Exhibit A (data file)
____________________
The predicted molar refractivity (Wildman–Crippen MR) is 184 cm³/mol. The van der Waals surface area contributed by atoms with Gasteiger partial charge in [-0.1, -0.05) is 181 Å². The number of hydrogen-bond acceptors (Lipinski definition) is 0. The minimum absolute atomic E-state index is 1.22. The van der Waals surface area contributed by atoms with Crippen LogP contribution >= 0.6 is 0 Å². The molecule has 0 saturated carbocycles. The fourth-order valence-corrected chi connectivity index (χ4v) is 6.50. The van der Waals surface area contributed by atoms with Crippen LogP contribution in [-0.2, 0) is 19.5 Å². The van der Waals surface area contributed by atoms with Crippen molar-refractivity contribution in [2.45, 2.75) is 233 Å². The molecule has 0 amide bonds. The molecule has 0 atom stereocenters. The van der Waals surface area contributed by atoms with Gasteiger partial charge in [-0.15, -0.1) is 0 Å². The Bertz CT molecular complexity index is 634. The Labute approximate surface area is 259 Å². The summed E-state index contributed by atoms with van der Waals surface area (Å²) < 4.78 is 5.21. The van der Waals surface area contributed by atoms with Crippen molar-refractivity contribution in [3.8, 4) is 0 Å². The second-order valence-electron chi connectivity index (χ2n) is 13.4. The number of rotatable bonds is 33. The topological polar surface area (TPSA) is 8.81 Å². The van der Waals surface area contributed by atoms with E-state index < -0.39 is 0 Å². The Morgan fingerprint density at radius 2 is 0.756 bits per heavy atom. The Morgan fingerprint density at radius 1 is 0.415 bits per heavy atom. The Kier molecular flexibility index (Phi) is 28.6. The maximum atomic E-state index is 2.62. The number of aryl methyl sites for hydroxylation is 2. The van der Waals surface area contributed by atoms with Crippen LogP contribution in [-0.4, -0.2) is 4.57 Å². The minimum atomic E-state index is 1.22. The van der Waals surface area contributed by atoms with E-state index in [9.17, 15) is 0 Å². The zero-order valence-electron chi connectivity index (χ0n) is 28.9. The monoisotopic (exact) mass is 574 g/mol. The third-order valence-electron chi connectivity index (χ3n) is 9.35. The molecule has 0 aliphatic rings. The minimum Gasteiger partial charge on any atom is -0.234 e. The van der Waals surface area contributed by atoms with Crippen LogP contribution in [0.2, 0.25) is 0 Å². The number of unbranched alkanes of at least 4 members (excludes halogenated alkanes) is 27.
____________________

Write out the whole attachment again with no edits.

The predicted molar refractivity (Wildman–Crippen MR) is 184 cm³/mol. The van der Waals surface area contributed by atoms with Gasteiger partial charge in [-0.1, -0.05) is 181 Å². The number of hydrogen-bond acceptors (Lipinski definition) is 0. The minimum absolute atomic E-state index is 1.22. The van der Waals surface area contributed by atoms with Crippen LogP contribution >= 0.6 is 0 Å². The molecule has 0 saturated carbocycles. The fourth-order valence-corrected chi connectivity index (χ4v) is 6.50. The van der Waals surface area contributed by atoms with Crippen LogP contribution in [-0.2, 0) is 19.5 Å². The van der Waals surface area contributed by atoms with Crippen molar-refractivity contribution in [2.45, 2.75) is 233 Å². The molecule has 0 amide bonds. The molecule has 0 atom stereocenters. The van der Waals surface area contributed by atoms with Gasteiger partial charge in [-0.15, -0.1) is 0 Å². The Bertz CT molecular complexity index is 634. The Labute approximate surface area is 259 Å². The summed E-state index contributed by atoms with van der Waals surface area (Å²) < 4.78 is 5.21. The van der Waals surface area contributed by atoms with Crippen molar-refractivity contribution in [3.8, 4) is 0 Å². The second-order valence-electron chi connectivity index (χ2n) is 13.4. The number of rotatable bonds is 33. The topological polar surface area (TPSA) is 8.81 Å². The van der Waals surface area contributed by atoms with E-state index < -0.39 is 0 Å². The Morgan fingerprint density at radius 2 is 0.756 bits per heavy atom. The Morgan fingerprint density at radius 1 is 0.415 bits per heavy atom. The Kier molecular flexibility index (Phi) is 28.6. The maximum atomic E-state index is 2.62. The number of aryl methyl sites for hydroxylation is 2. The van der Waals surface area contributed by atoms with Crippen LogP contribution in [-0.4, -0.2) is 4.57 Å². The minimum atomic E-state index is 1.22. The van der Waals surface area contributed by atoms with E-state index in [9.17, 15) is 0 Å². The zero-order valence-electron chi connectivity index (χ0n) is 28.9. The monoisotopic (exact) mass is 574 g/mol. The third-order valence-electron chi connectivity index (χ3n) is 9.35. The molecule has 0 aliphatic rings. The minimum Gasteiger partial charge on any atom is -0.234 e. The van der Waals surface area contributed by atoms with Crippen LogP contribution in [0.2, 0.25) is 0 Å². The number of unbranched alkanes of at least 4 members (excludes halogenated alkanes) is 27.